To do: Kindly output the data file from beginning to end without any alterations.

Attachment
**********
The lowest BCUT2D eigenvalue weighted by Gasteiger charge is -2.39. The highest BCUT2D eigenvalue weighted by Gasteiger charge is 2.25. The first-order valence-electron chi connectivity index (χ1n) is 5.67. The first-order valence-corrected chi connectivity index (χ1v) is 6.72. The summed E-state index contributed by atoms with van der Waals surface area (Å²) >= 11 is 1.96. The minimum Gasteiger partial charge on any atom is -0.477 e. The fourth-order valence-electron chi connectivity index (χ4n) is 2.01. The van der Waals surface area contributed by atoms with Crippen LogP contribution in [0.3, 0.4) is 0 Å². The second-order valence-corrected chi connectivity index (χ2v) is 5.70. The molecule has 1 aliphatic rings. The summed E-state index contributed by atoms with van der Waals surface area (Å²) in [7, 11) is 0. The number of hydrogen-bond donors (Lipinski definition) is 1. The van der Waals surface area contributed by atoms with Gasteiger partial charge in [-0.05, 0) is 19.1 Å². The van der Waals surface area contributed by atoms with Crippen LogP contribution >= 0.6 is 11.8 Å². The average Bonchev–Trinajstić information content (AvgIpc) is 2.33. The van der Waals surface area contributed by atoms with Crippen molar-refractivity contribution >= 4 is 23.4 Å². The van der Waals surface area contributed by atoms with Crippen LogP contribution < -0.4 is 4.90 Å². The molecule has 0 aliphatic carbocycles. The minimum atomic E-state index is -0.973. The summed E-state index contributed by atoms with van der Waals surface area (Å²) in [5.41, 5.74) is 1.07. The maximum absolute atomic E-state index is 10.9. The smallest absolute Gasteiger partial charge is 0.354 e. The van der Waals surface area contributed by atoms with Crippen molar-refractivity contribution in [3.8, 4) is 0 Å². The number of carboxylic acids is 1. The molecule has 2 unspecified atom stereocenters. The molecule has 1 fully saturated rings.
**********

The lowest BCUT2D eigenvalue weighted by Gasteiger charge is -2.39. The highest BCUT2D eigenvalue weighted by Gasteiger charge is 2.25. The first-order valence-electron chi connectivity index (χ1n) is 5.67. The first-order valence-corrected chi connectivity index (χ1v) is 6.72. The summed E-state index contributed by atoms with van der Waals surface area (Å²) >= 11 is 1.96. The minimum Gasteiger partial charge on any atom is -0.477 e. The fourth-order valence-electron chi connectivity index (χ4n) is 2.01. The van der Waals surface area contributed by atoms with Crippen LogP contribution in [0.3, 0.4) is 0 Å². The second-order valence-corrected chi connectivity index (χ2v) is 5.70. The molecule has 1 aliphatic rings. The summed E-state index contributed by atoms with van der Waals surface area (Å²) in [7, 11) is 0. The number of hydrogen-bond donors (Lipinski definition) is 1. The van der Waals surface area contributed by atoms with Gasteiger partial charge in [-0.05, 0) is 19.1 Å². The van der Waals surface area contributed by atoms with Crippen LogP contribution >= 0.6 is 11.8 Å². The average Bonchev–Trinajstić information content (AvgIpc) is 2.33. The van der Waals surface area contributed by atoms with Crippen molar-refractivity contribution >= 4 is 23.4 Å². The van der Waals surface area contributed by atoms with Crippen LogP contribution < -0.4 is 4.90 Å². The molecule has 0 aliphatic carbocycles. The minimum atomic E-state index is -0.973. The summed E-state index contributed by atoms with van der Waals surface area (Å²) in [5.41, 5.74) is 1.07. The maximum absolute atomic E-state index is 10.9. The smallest absolute Gasteiger partial charge is 0.354 e. The van der Waals surface area contributed by atoms with Crippen molar-refractivity contribution in [3.8, 4) is 0 Å². The number of carboxylic acids is 1. The molecule has 2 unspecified atom stereocenters. The molecule has 1 fully saturated rings.